Pay and job security dominate the wish lists of hourly employees working in warehouses and distribution centers, according to the fourth annual warehouse employee opinion survey published by staffing firm ProLogistix.
The survey asked 1,624 respondents to identify—out of a possible nine choices—the most important criteria in looking for a job. About 54 percent cited "pay" as either their first or second most important criterion, while 47 percent chose "job security."
Those criteria also topped the list in 2008 and 2009, but they were more dominant in those years than they were in 2010. The biggest increase in 2010 came in the category of "benefits"; 22 percent of the respondents to the 2010 survey cited benefits as either the first or second-ranked criterion, up from 14 percent in 2009. This is the fourth consecutive year ProLogistix has conducted the survey.
The survey also found employees were more willing to work less-favored shifts if needed to ensure job security. About 42 percent said they would be willing to work the midnight-to-seven a.m. shift, commonly known as the "graveyard" shift. That's an increase from 31 percent in 2009 and 26 percent in 2008. About 68 percent said they would work weekend shifts, if necessary, as a condition of employment, up from 53 percent in 2009.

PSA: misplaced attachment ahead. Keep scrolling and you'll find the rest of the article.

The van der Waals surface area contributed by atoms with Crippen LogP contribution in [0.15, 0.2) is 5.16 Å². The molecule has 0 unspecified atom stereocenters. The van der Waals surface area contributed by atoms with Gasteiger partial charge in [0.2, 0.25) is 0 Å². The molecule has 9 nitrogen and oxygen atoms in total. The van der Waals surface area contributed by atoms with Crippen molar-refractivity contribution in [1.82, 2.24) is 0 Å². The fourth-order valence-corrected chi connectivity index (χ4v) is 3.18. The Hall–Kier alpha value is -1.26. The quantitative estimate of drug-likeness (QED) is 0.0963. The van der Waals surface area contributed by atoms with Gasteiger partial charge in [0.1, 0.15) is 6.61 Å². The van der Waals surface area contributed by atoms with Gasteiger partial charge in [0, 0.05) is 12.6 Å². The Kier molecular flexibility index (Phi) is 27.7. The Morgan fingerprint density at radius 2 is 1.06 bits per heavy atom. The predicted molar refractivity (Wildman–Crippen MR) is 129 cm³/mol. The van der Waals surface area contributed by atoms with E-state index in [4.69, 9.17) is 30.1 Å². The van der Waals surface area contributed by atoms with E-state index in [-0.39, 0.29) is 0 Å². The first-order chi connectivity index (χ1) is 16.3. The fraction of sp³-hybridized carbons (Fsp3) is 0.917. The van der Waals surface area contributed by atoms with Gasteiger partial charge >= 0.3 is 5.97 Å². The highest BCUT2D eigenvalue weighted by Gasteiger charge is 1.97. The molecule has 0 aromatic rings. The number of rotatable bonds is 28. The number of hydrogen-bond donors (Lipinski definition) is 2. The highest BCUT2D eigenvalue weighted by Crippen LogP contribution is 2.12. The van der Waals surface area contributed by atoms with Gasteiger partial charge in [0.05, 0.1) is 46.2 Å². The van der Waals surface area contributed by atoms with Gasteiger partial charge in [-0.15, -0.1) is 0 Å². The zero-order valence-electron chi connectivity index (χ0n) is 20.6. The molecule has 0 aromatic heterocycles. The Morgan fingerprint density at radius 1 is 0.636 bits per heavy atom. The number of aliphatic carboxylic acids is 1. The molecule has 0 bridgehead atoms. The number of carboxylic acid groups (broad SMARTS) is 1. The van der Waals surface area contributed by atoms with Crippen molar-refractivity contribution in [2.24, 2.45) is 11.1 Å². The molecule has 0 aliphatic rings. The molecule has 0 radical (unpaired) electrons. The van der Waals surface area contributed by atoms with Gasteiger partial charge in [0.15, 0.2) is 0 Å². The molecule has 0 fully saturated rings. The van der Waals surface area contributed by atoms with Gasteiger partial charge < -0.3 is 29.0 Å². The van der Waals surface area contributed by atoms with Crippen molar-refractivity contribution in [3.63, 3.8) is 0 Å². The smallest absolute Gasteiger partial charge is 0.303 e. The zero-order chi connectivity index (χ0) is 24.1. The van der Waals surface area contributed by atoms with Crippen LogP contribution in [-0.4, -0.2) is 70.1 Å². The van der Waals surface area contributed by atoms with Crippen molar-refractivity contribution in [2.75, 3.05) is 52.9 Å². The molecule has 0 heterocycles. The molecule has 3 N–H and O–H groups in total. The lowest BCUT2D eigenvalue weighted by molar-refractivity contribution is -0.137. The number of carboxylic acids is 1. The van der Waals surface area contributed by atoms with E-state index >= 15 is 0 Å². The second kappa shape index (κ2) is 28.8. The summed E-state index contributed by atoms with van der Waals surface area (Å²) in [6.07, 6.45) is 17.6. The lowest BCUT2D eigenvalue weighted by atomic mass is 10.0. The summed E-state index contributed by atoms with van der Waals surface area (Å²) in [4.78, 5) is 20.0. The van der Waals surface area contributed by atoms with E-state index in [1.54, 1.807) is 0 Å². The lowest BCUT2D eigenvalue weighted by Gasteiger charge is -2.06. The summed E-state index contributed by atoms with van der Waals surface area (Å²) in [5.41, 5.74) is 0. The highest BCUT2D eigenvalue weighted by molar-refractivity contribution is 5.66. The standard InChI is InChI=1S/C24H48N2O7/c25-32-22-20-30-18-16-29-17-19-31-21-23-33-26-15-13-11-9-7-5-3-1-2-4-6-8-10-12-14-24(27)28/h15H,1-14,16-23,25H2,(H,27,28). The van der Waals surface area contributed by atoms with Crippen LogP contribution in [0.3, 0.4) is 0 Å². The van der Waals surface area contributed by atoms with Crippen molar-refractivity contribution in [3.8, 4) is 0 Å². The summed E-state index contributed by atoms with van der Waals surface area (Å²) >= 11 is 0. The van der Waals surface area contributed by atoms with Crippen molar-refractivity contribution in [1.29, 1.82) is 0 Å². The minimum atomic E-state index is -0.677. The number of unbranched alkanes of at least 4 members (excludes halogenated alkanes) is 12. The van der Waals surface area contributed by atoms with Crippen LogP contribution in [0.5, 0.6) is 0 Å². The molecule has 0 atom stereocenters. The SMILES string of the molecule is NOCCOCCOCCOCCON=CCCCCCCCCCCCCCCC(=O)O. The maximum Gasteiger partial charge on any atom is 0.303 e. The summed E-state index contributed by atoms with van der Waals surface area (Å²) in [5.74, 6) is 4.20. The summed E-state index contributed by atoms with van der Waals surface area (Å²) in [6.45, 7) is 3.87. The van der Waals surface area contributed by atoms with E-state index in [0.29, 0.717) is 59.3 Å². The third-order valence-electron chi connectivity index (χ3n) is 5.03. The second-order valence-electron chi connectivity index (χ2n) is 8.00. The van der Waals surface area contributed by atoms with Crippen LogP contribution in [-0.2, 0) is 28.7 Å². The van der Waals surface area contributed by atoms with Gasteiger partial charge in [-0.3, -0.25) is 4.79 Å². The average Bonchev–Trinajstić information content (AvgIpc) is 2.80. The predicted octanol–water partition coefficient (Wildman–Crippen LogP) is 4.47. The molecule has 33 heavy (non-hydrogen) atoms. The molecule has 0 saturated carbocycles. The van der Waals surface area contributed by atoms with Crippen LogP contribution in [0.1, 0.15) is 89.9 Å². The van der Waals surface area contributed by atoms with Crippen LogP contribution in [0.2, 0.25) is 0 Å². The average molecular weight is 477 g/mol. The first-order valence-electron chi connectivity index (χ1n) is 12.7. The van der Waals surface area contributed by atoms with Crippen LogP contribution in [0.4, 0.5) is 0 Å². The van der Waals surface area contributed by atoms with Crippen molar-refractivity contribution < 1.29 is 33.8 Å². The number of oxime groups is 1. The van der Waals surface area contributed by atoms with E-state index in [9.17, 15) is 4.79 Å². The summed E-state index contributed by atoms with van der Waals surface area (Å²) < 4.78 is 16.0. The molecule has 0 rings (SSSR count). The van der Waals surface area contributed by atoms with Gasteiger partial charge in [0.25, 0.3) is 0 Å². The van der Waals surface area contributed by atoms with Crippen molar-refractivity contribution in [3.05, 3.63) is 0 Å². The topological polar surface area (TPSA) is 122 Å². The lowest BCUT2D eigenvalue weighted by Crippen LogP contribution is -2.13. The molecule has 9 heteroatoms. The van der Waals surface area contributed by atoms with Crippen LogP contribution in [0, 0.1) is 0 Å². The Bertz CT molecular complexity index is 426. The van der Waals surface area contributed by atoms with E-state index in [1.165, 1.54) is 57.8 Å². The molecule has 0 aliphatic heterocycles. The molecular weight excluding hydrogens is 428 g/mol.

Brian Devine, a ProLogistix division vice president who oversees the study, said the increasing willingness of workers to show up for less-desirable shifts was the most striking finding from the study. The trend illustrates how "open and flexible" workers have become in order to preserve or solidify their employment status, Devine said.
The survey's findings indicated warehouse workers were not spared the job cuts spawned by the deep recession. When asked why they left their previous job, 46 percent—by far the largest percentage of respondents—said they were laid off due to a lack of work. That was up from 34 percent in 2009.
The survey respondents were either ProLogistix employees working in warehouses and DCs, full-time workers employed by ProLogistix's clients, or ProLogistix applicants with at least six months' experience. About 68 percent of the respondents had three or more years of logistics experience, and 44 percent were between the ages of 35 and 54. Devine said the age of respondents has been gradually trending up since the survey began.
The survey's geographic sampling excluded the West Coast and select areas of the Northeast. Devine said those areas were not covered because ProLogistix does not have staffing operations there. He added that the survey's sampling size and characteristics were large and comprehensive enough that adding those population centers "wouldn't have moved the needle that much."